Kinton is dedicated to producing Syrah from some of the finest vineyard sites in Santa
Barbara County. Their wines are dense and concentrated, elegant and sleek. It's not by accident
that Kinton is located in Santa Barbara County —one of California's most celebrated appellations for
Syrah. The unique conditions of this region allow Kinton to create Syrahs displaying both intensity and balance.
The 2005 is racy with plum and dark berry, brightened by high notes of cherry, spiced with black
pepper, and scented in the essence of smoky dark chocolate.
Peter Fraser oversees all of the viticulture and
winemaking at Kinton Vineyards. At the ripe
young age of 30, he has worked extensive
hours making wine in Australia, Spain and
France. Since 2003 he has traveled to the
United States during harvest to work as
consulting winemaker in Santa Barbara,
California. This experience helped him to
identify the vineyards and techniques that
would form the foundation of Kinton.
When it comes to winemaking philosophy, Peter
believes it is less about technique and more
about preserving the essential taste of the
vineyard. While he employs traditional winemaking
methods such as open-top fermentation, hand
punch-down, and wild yeast fermentations, Peter
knows that intelligent viticulture is the key.
View all Kinton Wines
The largest of California's wine growing regions, the Central Coast produces the majority of California's wine. The district sprawls out, covering most of the vineyard land between San Francisco and Santa Barbara. Smaller sub-AVAs of the Central Coast include Monterey Bay, Paso Robles, Santa Ynez Valley, Santa Maria Valley, Santa Cruz Mountains and many others.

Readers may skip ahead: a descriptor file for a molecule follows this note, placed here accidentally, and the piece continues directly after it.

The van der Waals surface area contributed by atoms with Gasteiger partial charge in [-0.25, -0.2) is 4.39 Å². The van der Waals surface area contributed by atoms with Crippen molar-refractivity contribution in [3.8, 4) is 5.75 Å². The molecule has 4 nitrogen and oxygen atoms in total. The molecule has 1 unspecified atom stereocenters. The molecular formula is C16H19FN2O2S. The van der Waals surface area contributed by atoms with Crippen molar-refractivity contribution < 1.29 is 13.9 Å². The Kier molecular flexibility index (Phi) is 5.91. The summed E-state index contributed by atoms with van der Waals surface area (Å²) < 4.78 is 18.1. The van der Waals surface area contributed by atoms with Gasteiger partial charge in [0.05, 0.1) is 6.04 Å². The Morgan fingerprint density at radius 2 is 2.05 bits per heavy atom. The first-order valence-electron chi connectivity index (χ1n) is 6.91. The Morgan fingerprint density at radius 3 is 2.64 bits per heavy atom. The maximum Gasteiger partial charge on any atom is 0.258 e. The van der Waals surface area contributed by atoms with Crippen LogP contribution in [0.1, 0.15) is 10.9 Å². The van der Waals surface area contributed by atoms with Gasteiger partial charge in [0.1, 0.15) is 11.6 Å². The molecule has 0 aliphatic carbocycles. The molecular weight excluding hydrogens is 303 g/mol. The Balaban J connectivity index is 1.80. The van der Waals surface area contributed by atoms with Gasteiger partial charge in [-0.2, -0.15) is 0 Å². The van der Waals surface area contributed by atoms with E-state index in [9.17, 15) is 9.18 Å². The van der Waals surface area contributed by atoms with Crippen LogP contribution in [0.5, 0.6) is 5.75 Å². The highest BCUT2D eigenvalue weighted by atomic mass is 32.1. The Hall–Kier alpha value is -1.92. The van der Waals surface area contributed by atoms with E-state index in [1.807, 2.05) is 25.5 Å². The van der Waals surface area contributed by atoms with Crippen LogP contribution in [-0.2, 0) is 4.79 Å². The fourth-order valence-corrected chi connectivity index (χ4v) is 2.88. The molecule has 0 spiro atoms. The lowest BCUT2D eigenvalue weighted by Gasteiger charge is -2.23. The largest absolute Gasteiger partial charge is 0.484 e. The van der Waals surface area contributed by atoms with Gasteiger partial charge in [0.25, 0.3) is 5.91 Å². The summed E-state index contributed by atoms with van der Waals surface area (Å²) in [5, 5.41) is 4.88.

Grape varieties range from Pinot Noir and Chardonnay to Cabernet Sauvignon and Zinfandel. Some Central Coast wine is generic, bulk wine that contributes to the high production numbers of the area. But many winemakers and wineries, particular in some of the smaller AVAs, are small production artisans, creating unique and high-quality wine. The great thing about the Central Coast is its diversity - you're able to find a number of grape varieties and styles at a number of different price points.
It's not rare to see a wine's country of origin listed as "California." A country into itself in the wine world, California makes enough varieties and styles to match many European wine countries. It produces a diverse range of wines that span the quality spectrum.
The most famous of the California wine regions is Napa Valley, and these wines are certainly outstanding – but it's not as broad and diverse as its larger neighbor, Sonoma County. Down south, Santa Barbara's Santa Maria Valley is well-known for its Rhône blends, as well as cool-climate varieties like Pinot and Chardonnay. The Central Coast, the largest California AVA, has many different microclimates that lead to a wide range of wines with many sub-AVAs.
This wine is big and bold with an awesome rich color. There is fruit and spice on the nose and taste. It finishes nice and can easily pair with food or alone. We had it with a semi-spicy chicken chili and it was great.
Most wine ranges from 10-16% alcohol by volume. Some varietals tend to have higher (for example Zinfandel and Cabernet Sauvignon) or lower alcohol levels (Pinot Noir and many white varietals), but there is always some variation from producer to producer. Some wine falls outside of this range, for instance Port weighs in closer to 20%, while Muscat and Riesling are usually a bit below 10%.
Wine Style Guide
Light & Fruity
Red wines that are more fruit-forward and lighter in tannin and body.
Smooth & Supple
Medium bodied reds that go down easy, with smooth tannins and supple fruit.
Earthy & Spicy
Wines where earthy and/or spicy dominate the flavors – typically medium to full body.
Big & Bold
Full bodied wines that have concentrated fruit and are higher in alcohol and/or tannins. Some need age.